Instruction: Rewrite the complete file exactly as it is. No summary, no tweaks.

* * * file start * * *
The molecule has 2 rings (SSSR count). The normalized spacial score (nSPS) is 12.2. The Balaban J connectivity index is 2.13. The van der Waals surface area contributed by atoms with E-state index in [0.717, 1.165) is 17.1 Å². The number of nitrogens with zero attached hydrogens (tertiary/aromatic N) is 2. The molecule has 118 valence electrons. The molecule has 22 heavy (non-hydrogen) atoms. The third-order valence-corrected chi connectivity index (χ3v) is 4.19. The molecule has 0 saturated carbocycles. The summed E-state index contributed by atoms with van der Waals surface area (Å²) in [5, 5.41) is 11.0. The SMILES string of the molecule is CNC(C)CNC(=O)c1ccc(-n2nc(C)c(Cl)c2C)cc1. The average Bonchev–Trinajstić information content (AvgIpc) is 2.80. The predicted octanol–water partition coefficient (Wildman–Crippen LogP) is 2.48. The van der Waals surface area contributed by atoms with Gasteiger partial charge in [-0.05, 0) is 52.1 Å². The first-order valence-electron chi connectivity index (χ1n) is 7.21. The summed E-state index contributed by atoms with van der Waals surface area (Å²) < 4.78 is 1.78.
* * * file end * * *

The molecule has 2 rings (SSSR count). The normalized spacial score (nSPS) is 12.2. The Balaban J connectivity index is 2.13. The van der Waals surface area contributed by atoms with E-state index in [0.717, 1.165) is 17.1 Å². The number of nitrogens with zero attached hydrogens (tertiary/aromatic N) is 2. The molecule has 118 valence electrons. The molecule has 22 heavy (non-hydrogen) atoms. The third-order valence-corrected chi connectivity index (χ3v) is 4.19. The molecule has 0 saturated carbocycles. The summed E-state index contributed by atoms with van der Waals surface area (Å²) in [5, 5.41) is 11.0. The SMILES string of the molecule is CNC(C)CNC(=O)c1ccc(-n2nc(C)c(Cl)c2C)cc1. The average Bonchev–Trinajstić information content (AvgIpc) is 2.80. The predicted octanol–water partition coefficient (Wildman–Crippen LogP) is 2.48. The van der Waals surface area contributed by atoms with Gasteiger partial charge in [-0.05, 0) is 52.1 Å². The first-order valence-electron chi connectivity index (χ1n) is 7.21. The summed E-state index contributed by atoms with van der Waals surface area (Å²) < 4.78 is 1.78.